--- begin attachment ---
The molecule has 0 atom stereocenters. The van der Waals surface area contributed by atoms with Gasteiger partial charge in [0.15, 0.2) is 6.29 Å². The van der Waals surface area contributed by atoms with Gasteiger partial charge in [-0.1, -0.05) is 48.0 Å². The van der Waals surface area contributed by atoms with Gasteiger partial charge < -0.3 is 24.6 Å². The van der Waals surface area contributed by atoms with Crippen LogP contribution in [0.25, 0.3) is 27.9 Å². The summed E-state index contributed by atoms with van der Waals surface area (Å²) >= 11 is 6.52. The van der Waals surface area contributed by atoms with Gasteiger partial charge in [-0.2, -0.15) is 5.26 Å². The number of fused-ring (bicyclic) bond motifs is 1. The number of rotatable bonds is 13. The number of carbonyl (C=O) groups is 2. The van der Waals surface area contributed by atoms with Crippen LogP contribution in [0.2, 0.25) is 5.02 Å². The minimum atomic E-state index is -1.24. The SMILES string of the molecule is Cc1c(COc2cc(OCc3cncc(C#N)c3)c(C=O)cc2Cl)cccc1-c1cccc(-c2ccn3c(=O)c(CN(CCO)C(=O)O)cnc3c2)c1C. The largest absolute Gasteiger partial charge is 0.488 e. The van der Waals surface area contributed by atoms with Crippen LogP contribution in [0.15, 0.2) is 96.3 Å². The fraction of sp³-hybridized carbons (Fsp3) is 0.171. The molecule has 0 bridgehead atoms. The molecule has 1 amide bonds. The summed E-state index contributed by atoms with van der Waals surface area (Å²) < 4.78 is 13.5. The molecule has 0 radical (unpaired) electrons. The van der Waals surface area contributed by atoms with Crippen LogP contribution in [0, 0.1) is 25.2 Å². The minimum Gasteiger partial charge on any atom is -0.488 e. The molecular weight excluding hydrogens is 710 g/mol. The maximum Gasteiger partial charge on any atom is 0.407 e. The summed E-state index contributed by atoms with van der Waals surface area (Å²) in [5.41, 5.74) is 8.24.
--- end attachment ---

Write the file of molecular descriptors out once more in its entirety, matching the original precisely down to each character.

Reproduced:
The molecule has 0 atom stereocenters. The van der Waals surface area contributed by atoms with Gasteiger partial charge in [0.15, 0.2) is 6.29 Å². The van der Waals surface area contributed by atoms with Gasteiger partial charge in [-0.1, -0.05) is 48.0 Å². The van der Waals surface area contributed by atoms with Gasteiger partial charge < -0.3 is 24.6 Å². The van der Waals surface area contributed by atoms with Crippen LogP contribution in [0.25, 0.3) is 27.9 Å². The summed E-state index contributed by atoms with van der Waals surface area (Å²) >= 11 is 6.52. The van der Waals surface area contributed by atoms with Gasteiger partial charge in [-0.2, -0.15) is 5.26 Å². The number of fused-ring (bicyclic) bond motifs is 1. The number of rotatable bonds is 13. The number of carbonyl (C=O) groups is 2. The van der Waals surface area contributed by atoms with Crippen LogP contribution in [0.2, 0.25) is 5.02 Å². The minimum atomic E-state index is -1.24. The SMILES string of the molecule is Cc1c(COc2cc(OCc3cncc(C#N)c3)c(C=O)cc2Cl)cccc1-c1cccc(-c2ccn3c(=O)c(CN(CCO)C(=O)O)cnc3c2)c1C. The largest absolute Gasteiger partial charge is 0.488 e. The van der Waals surface area contributed by atoms with Crippen LogP contribution in [0.15, 0.2) is 96.3 Å². The fraction of sp³-hybridized carbons (Fsp3) is 0.171. The molecule has 0 bridgehead atoms. The molecule has 1 amide bonds. The summed E-state index contributed by atoms with van der Waals surface area (Å²) < 4.78 is 13.5. The molecule has 0 radical (unpaired) electrons. The van der Waals surface area contributed by atoms with Crippen LogP contribution in [0, 0.1) is 25.2 Å². The minimum Gasteiger partial charge on any atom is -0.488 e. The molecular weight excluding hydrogens is 710 g/mol. The maximum Gasteiger partial charge on any atom is 0.407 e. The summed E-state index contributed by atoms with van der Waals surface area (Å²) in [5.41, 5.74) is 8.24.